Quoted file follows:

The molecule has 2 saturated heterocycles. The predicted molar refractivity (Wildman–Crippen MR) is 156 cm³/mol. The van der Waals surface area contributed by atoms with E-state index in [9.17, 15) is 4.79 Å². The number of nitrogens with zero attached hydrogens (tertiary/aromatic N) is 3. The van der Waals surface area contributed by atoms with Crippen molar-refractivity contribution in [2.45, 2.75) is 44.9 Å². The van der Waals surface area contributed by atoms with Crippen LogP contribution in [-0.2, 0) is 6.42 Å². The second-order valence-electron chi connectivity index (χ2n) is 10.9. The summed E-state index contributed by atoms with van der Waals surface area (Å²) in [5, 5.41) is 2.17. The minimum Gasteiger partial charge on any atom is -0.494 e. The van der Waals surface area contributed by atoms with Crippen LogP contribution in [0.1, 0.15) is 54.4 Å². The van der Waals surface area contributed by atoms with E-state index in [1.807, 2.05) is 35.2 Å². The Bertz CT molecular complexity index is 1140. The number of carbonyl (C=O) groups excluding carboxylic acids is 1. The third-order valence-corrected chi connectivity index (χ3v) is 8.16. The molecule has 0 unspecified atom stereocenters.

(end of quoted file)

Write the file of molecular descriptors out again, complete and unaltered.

The molecule has 2 saturated heterocycles. The predicted molar refractivity (Wildman–Crippen MR) is 156 cm³/mol. The van der Waals surface area contributed by atoms with E-state index in [9.17, 15) is 4.79 Å². The number of nitrogens with zero attached hydrogens (tertiary/aromatic N) is 3. The van der Waals surface area contributed by atoms with Crippen molar-refractivity contribution in [2.45, 2.75) is 44.9 Å². The van der Waals surface area contributed by atoms with Crippen LogP contribution in [-0.2, 0) is 6.42 Å². The second-order valence-electron chi connectivity index (χ2n) is 10.9. The summed E-state index contributed by atoms with van der Waals surface area (Å²) in [5, 5.41) is 2.17. The minimum Gasteiger partial charge on any atom is -0.494 e. The van der Waals surface area contributed by atoms with Crippen LogP contribution in [0.1, 0.15) is 54.4 Å². The van der Waals surface area contributed by atoms with E-state index in [1.807, 2.05) is 35.2 Å². The Bertz CT molecular complexity index is 1140. The number of carbonyl (C=O) groups excluding carboxylic acids is 1. The third-order valence-corrected chi connectivity index (χ3v) is 8.16. The molecule has 0 unspecified atom stereocenters.